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Why GM's IPO Sales Pitch Begins The Day After The Election

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Why GM's IPO Sales Pitch Begins The Day After The Election

General Motors won't start the hard sell of its shares to investors, called a "road show," until Nov. 3, one day after mid-term elections, and the actual IPO now expected Nov. 18. Why? Politics, of course.

GM's drive to get its IPO launched as soon as possible has always struck some critics as politically motivated, attempting to give the Obama administration a "Mission Accomplished" moment just before the Nov. 2 elections. GM executives have said the timing was simply an effort to get rid of the "Government Motors" tag as soon as possible. So why was the pitch pushed back to start one day after the election rather than next month?

Reuters reports the delay will give GM a chance to include third-quarter earnings in the presentation to potential investors. But GM has also warned that its results for the remainder of the year would not match those of the first half, and since the quarter ends Sept. 30, there should still be plenty of time for GM to make a pitch pre-election.

But, with Republicans expected to win scores of seats in this year's campaigns, a pre-election GM road show has the potential to generate far more political attention than even the Obama administration wants. Any GM pitch held before the election could spark the type of demonstrations that threw health-care town halls into chaos last year. Any Republican candidate worth the name could use the GM road show as an effective backdrop, given that the GM bailout ranks among the most unpopular acts President Barack Obama has taken in office.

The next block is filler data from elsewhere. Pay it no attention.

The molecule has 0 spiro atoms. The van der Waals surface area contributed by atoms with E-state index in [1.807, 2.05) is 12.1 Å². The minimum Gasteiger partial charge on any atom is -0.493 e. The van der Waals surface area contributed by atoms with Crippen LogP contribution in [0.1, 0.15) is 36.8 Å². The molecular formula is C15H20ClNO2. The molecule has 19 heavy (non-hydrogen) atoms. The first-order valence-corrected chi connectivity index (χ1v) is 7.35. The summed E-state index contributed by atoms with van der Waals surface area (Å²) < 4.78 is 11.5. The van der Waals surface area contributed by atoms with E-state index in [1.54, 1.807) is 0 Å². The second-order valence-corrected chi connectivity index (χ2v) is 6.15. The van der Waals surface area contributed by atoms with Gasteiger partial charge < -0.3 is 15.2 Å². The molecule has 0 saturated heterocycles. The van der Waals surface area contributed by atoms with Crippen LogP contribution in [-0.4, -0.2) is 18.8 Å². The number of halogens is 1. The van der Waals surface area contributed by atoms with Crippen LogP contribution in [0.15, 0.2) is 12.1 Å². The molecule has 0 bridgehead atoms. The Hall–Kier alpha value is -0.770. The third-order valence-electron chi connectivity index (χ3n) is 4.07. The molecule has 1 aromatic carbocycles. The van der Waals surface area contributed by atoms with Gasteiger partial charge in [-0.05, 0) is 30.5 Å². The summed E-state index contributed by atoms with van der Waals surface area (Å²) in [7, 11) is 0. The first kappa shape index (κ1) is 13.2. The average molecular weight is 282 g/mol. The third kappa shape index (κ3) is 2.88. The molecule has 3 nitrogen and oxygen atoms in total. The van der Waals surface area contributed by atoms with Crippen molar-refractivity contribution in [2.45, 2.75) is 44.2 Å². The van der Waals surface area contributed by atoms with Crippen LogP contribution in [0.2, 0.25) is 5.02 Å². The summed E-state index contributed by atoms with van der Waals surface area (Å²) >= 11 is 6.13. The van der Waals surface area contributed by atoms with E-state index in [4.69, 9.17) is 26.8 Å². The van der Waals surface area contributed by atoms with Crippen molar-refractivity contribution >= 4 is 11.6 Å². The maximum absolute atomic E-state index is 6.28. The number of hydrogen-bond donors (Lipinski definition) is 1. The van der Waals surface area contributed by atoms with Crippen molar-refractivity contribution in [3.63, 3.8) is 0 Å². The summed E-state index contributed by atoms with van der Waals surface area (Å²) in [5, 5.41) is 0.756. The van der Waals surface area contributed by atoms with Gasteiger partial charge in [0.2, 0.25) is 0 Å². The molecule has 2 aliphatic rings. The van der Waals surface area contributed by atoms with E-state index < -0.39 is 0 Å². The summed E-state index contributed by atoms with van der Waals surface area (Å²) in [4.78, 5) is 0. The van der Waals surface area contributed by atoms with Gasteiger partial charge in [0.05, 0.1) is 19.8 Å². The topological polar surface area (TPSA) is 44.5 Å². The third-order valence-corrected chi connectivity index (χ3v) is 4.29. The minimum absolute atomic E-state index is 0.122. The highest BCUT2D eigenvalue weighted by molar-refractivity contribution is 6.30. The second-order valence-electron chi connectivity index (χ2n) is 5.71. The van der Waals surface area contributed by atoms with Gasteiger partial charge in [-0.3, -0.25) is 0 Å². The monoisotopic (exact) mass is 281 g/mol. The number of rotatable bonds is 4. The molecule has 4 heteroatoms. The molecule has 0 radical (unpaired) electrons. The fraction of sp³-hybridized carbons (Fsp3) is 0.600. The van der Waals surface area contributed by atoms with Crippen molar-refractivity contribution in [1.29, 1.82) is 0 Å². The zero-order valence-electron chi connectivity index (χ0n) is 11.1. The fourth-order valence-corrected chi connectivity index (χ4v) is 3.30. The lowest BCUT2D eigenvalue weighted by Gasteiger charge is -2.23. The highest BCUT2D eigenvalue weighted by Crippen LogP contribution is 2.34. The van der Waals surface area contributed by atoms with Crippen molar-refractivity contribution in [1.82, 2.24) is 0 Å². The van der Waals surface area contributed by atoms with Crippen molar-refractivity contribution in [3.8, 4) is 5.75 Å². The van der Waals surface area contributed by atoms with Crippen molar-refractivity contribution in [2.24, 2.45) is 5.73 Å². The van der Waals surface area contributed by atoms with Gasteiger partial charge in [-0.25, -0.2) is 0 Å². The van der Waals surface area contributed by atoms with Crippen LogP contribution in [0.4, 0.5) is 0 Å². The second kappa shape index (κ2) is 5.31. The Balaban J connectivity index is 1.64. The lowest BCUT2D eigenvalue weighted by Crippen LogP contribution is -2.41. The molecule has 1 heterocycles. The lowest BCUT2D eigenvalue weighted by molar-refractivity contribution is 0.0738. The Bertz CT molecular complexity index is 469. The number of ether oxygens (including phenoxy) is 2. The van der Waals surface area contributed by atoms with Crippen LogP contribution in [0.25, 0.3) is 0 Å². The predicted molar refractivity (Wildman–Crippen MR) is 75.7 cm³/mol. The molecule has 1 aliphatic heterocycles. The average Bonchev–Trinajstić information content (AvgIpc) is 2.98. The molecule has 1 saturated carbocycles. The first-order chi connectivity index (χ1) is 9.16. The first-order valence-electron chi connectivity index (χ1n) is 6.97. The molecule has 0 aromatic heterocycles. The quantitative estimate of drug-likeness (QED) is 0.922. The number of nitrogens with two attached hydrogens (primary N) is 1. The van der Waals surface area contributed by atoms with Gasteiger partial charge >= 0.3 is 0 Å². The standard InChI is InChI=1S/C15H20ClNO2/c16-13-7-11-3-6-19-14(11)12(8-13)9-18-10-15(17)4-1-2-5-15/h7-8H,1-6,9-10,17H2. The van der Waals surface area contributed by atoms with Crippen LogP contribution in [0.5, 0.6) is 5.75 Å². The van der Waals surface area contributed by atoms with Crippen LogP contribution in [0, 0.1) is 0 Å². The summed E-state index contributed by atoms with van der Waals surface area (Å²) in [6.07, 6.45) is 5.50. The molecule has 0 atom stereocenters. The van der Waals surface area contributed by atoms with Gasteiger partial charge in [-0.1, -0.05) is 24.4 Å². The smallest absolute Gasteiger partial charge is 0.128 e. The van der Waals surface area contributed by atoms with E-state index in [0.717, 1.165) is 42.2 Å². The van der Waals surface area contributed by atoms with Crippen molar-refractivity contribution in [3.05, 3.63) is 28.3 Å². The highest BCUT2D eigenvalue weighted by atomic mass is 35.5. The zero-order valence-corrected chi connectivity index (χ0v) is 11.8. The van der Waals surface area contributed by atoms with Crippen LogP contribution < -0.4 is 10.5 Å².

By starting the day after the elections, the road show removes such pressures while giving the Obama administration one more piece of data to work with in deciding how much of its 60.1% GM stake it wants to put on the market. If Democrats lose one or even both houses in Congress, the pressure will be biased toward selling more. But if Democrats stave off the worst and Obama can claim some small victory, the administration has more breathing room to wait for higher returns.

A few months ago, GM's IPO seemed like a sure bet, with $20 billion estimates for its size being floated and strong potential interest from big investors. Since then, the economy has slowed, GM's board has hired its fourth CEO in 18 months and its numbers have come under more scrutiny. The road show will play up GM's strengths in new models and new management. But GM's best bet may be to embrace the political aspects of its story rather than running from them. There's $50 billion of public money that has kept the company alive, and it's fair to tell critics that rooting against GM means rooting against yourself and your country.



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GM pitch to investors to begin after elections, sources say

September 2, 2010 - 12:01 am ET

NEW YORK (Reuters) -- General Motors Co. plans to begin courting investors for its initial public stock offering immediately after the Nov. 2 U.S. mid-term congressional elections, two sources familiar with the plans said on Wednesday.

GM's roadshow is set to begin on November 3 and will last two weeks, the sources said. The IPO is expected to price on Nov. 17 and debut on Nov. 18, the sources said.